• September 1, 2003
  • Q & A

Dan Miller, partner & senior analyst, Zelos Group

What's the thinking behind VOX: Service Provider Edition?

Dan Miller By Zelos Group's reckoning, speech automation is the fastest growing segment of the teleservices (or contact center outsourcing) business. DTMF is here to stay, but a growing number of business decision makers are demanding speech recognition from their vendors. We're leading off SpeechTEK with a conference-before-the-conference that showcases firms that have turned to outsourcers and managed service providers to solve their speech automation needs.

How big is the outsourced market for automated speech?

DM It depends on how you define the opportunity. The long-standing, hosted IVR-based "teleservices" industry will be $1 billion in 2003. The fastest growing segment of the industry is driven by automated speech. Zelos Group's research has revealed an industry-within-the-industry that will approach $200 million in 2003.

What's driving the growth?

DM Cost avoidance is core, of course. Outsourcing means no capital investment and spending that can be tied to top line revenues, minutes of use or completed transactions. However, we're living in a time of highly disruptive technology development with the growth of IP and the move to "open standards." That means that business enterprises are also outsourcing to reduce the risk of technological obsolescence.

Who will be speaking at VOX?

DM As a financial, media and telecommunications center, New York is the ideal venue. We're leading off with business decision makers from Merrill Lynch, Readers Digest, Bell Canada and AT&T's consumer marketing division. Each has a story to tell about defining new applications and working with service providers to fulfill their self-service requirements. In response to these requirements, we will hear from a spectrum of service and platform providers from the large —hybrid firms like West, First Data and Convergys - to emerging speech automation specialists like Tellme, NetByTel, Angel.com, Intervoice and Edify).

How about the carrier community?

DM I already mentioned Bell Canada and AT&T, and we'll also have representation from Verizon to discuss where automated voice fits in their self-service strategies. We're closing with a session entitled Dialtone 2.0 to make the point that voice, in combination with a migration to IP-based communications, is redefining the cost structure and risk profile of speech applications.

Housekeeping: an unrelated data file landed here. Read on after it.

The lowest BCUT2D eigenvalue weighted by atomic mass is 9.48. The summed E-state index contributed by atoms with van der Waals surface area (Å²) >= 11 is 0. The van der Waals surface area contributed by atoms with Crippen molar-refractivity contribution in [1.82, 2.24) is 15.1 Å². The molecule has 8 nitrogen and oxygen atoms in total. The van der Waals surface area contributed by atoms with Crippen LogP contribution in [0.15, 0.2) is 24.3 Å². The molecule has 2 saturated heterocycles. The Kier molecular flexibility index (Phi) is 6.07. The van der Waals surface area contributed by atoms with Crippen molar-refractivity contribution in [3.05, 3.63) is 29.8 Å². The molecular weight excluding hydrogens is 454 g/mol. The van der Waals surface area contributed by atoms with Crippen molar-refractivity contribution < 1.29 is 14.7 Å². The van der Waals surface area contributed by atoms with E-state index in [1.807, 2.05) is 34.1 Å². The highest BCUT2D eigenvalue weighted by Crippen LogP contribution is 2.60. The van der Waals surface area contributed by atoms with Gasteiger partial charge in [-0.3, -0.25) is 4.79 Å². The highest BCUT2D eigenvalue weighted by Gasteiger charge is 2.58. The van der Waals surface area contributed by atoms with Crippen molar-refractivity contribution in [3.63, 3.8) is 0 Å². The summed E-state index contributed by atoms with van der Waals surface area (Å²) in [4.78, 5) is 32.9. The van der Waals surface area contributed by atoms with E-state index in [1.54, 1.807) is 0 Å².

So what will be the major take-away from VOX: Service Provider Edition?

DM Affordability and speed to market, no doubt about it. It's no coincidence that the session coincides with the first-ever Speech Solutions CHALLENGE. We expect an equal mix of enterprise decision makers, service providers and application developers to share experiences and observe first-hand that the elapsed time from ideation to implementation is short and the cost of launching a new speech application is totally reasonable.

Still, it all gets down to cost, doesn't it?

DM Not really. We're seeing both service providers and core technology providers eliminate barriers to entry one brick at a time. Let's face it, in these economic times business decision makers have a lot of power. As attendees will learn in the afternoon sessions, vendors and service providers are being quite flexible in how they architect solutions and define business relationships. Besides "pure outsourcing," there are all manner of mid-sourcing, co-sourcing or joint hosting - which are short-hand descriptions for separating voice rendering (presentation) from application logic and corporate databases. "Have it your way" doesn't apply just to hamburgers anymore.

You mentioned creative business arrangements. What did you mean?

DM We see risk sharing, gain sharing and other performance-based pricing arrangements. We're fortunate to have executives from EDS, Intervoice and West to discuss some of the creative ways that enterprise wishes are served.

Zelos Group has been in the field with a study of the hosted services business. Are these observations consistent with your findings?

DM Absolutely. We're seeing the usual suspects - financial services, travel, healthcare and telecommunications (including directory assistance) - being stealthily transformed by automated speech. Buyers are getting more sophisticated in terms of defining their needs and determining how they define "success." They recognize that the tastes and preferences of their best customers have been defined by self-service sites on the Web and they need cost-effective way to either extend those resources over the phone or recognize that when those individuals call, they may want live assistance right away. In short they know that automated speech is not the solution to self-service, rather it is one of many options that have to be included in successful self-service solutions.

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